Med student inspired by volunteering

·4 min read

Volunteering in her community means a lot to Li Qing Wang. And through the Youth Now leadership program, run each year by Richmond Cares, Richmond Gives (RCRG), 24-year-old Wang is able to give back while building community leadership skills for the future.

“I wanted to volunteer in the community, and I wanted to have a bit more of a leadership role in my volunteering,” she explains. “Prior to this I volunteered at various non-profit organizations where I was playing more of a supporting role.”

Wang has been volunteering since she was a teenager attending MacNeill secondary. After moving to Canada from China at age 13, she is grateful to her teachers for the help and support they provided, as well as the community to whom she wants to give back.

“When I was in Grade 10 is when I started volunteering as a first aider at my school, as well as in the community,” she remembers. “I just got certified to become a first aid instructor, because this is something I’m really passionate about. Since then, volunteering has brought me to various events like hockey tournaments, community events, sports events that otherwise I wouldn’t go to. It’s really exposed me to a lot of new experiences and new people.”

Believing volunteering is as much about giving as receiving, Wang says she gets a lot of support and warmth back from others when she volunteers. She’s also been able to learn a lot about life from other people.

After being admitted to medical school at UBC, Wang paused her volunteer work temporarily. But when the pandemic hit, she wanted to start giving back again. By that time, she had figured out her medical school schedule and had more free time.

After being a first aider for years, it’s perhaps fitting that Wang is in training to become a doctor—something she’s aspired to since she was 12. She’s especially interested in maternal fetal health.

“That’s my passion because personally I have experienced some difficult times throughout my life where the medical profession was there for me and (it) changed my life for the better,” she explains. “So I really want to be able to not only give back, but also really dig into this field and hopefully bring something that would change the way things are now, that will change people’s lives for the better.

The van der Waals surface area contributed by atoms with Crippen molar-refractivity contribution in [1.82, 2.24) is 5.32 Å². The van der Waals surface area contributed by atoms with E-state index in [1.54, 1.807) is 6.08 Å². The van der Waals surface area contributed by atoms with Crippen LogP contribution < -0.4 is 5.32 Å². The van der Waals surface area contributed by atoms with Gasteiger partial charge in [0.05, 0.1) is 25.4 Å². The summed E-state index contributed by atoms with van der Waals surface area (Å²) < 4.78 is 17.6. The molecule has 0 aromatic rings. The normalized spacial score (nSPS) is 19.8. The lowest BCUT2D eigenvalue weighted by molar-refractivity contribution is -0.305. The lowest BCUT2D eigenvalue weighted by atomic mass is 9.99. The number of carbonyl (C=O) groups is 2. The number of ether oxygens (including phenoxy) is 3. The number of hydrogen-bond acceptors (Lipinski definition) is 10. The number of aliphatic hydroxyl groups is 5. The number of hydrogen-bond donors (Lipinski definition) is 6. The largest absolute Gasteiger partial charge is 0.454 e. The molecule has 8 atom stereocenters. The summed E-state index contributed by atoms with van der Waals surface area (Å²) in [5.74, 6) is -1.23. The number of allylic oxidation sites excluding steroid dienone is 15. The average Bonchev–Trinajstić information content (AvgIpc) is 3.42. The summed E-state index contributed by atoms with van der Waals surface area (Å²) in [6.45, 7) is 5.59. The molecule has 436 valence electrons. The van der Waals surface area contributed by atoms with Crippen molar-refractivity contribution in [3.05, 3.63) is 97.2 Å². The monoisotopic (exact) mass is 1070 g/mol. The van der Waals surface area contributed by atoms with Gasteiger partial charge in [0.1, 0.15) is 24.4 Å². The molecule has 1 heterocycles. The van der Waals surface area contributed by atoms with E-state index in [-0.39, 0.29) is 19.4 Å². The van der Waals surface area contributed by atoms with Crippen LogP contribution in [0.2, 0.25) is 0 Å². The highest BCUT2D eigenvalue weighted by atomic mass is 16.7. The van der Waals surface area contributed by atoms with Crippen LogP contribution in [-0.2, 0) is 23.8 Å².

“I’m very passionate about empowering women, and through the medical field I hope to be there and support them when they’re most vulnerable. In the community I want to empower women to achieve their fullest potential.”

The Youth Now program has several components, all of which have had to move online during the pandemic. During the monthly conferences, members discuss broad topics including board governance, strategic planning, fundraising and social media.

Each Youth Now member is also matched to a non-profit organization, and serves on its board to learn about the process. Wang is matched with the Richmond Women’s Resource Centre, and plans to continue working with that group next year.

“With the board, the biggest part is you get to carry out your own community projects,” she says. “There’s the freedom of coming up with project ideas by ourselves, with the full support of the board in terms of providing funding and resources to carry out the activity, social media and intellectual input into the planning of the project.”

Wang’s community project focuses on empowering female-identifying youth to pursue professional careers.

“As a female-identifying immigrant in this country pursuing a degree, I’ve gone through a lot of struggles myself and I just hope to help people through this community project, help youth through an early stage of their lives and careers to have the tools to help themselves when they encounter challenges further down the road,” she says.

The Youth Now team also works together on a video project, which this year has involved interviewing people from various non-profit organizations about their experiences during the pandemic. Their goal is “to highlight resilience in the community during the pandemic,” Wang explains.

“Social distancing and the initial closure of businesses created a lot of physical separation between people. We wanted to do a project that showcased the various ways people stayed connected or created new connections in the community,” she says. “This year the youth leaders are all really supportive and understanding of each other, even though we only worked together online. It’s a friendship that can continue into the future.”

Applications for the 2021-22 Youth Now program, open to high school graduates under age 28, are due Sept. 1. For more information, click here.

Hannah Scott, Local Journalism Initiative Reporter, Richmond Sentinel

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